Monday, November 3, 2008

The Reluctant Fundamentalist

The first thing I did after I finished reading this was get into an argument with Joe about what the ending meant. That's definitely a sign of a good book! :-)

If you haven't read this yet, I suggest that you take the couple of hours it would take you to do so and get to it. Seriously. In today's world, this is one to read and think about. The book is narrated by a mysterious stranger in a Lahore cafe. I don't think I could describe the rest better than the book's back cover:
Invited to join him for tea, you learn his name and what led this speaker of immaculate English to seek you out. For he is more worldly that you might expect; better travelled and better educated. He knows the West better than you do.
The narrative tells of what can only be described as a love affair with America - a short and passionate love affair ending in pain and betrayal.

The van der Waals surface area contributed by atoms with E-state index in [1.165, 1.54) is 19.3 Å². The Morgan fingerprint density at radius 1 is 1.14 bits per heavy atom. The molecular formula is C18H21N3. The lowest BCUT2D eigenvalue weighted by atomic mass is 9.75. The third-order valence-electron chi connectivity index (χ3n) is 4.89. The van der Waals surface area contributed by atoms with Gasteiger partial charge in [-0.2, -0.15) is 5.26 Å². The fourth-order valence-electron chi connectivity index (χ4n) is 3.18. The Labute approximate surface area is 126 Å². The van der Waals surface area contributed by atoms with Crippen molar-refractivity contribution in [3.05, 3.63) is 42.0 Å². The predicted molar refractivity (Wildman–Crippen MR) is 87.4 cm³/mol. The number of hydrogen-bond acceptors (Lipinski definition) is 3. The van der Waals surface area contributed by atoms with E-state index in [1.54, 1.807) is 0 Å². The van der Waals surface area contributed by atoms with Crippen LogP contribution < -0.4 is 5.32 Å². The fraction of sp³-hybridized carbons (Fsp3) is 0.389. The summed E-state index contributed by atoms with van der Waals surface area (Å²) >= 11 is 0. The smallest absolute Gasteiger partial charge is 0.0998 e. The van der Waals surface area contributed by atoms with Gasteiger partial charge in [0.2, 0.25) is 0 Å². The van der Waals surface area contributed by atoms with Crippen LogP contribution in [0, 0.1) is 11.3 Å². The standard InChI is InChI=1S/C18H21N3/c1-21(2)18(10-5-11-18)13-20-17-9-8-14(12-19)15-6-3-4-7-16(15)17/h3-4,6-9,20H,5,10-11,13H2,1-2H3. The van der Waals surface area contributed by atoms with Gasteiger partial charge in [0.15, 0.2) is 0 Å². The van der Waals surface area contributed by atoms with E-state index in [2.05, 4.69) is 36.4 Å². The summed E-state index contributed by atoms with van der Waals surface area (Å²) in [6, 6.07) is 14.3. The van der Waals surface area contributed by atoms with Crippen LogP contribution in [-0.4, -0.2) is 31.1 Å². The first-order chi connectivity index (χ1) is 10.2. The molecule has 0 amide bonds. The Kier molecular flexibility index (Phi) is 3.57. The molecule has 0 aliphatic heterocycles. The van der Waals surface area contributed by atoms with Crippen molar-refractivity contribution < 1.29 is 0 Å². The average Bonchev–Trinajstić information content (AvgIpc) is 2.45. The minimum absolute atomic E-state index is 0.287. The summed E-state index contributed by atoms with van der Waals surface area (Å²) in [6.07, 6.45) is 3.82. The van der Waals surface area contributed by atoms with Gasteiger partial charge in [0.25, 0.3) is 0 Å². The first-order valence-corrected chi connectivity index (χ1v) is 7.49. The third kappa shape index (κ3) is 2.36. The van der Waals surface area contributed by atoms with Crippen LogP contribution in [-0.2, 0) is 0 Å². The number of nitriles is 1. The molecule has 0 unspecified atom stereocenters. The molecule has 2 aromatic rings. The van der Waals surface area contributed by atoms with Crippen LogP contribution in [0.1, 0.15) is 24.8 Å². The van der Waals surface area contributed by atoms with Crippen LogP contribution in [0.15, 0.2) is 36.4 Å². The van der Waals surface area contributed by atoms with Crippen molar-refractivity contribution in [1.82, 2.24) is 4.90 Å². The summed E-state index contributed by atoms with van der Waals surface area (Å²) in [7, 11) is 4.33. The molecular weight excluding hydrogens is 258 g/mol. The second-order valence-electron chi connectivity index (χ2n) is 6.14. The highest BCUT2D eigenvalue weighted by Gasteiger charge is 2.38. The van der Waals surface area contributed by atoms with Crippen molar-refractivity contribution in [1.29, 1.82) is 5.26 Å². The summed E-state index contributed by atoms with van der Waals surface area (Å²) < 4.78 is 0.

I looked up an interview with author Mohsin Hamid in which he stated that how you interpret the ending depends on what your world view is. What you'll get from the book will depend on how you look at what's happening around you today. Isn't that an amazing goal for an author to have? And isn't it incredible when it is accomplished?

Challenges: Man Booker Challenge, Bang Bang Challenge

7 comments:

Marg said...

I really enjoyed this when I read it too.

Lezlie said...

Another one I've had sitting on my shelf for months. I need to get to this one soon.

Lezlie

joanna said...

marg - I'm glad you did!

lezlie - there are simply too many!!

Michele at Reader's Respite said...

Okay - I will definately buy this one the next time I'm over at the bookstore (I wrote it down!).

joanna said...

michele - I'm glad! :-)

Scribacchina said...

I'm waiting to read this too, and will get it asap, especially after reading such a good review. THanks for sharing!

farmlanebooks said...

I didn't love this book when I finished it. It was only when I realised how clever the double ending was that I really apprieciated the quality of the book. It really challenges the way you look at the world.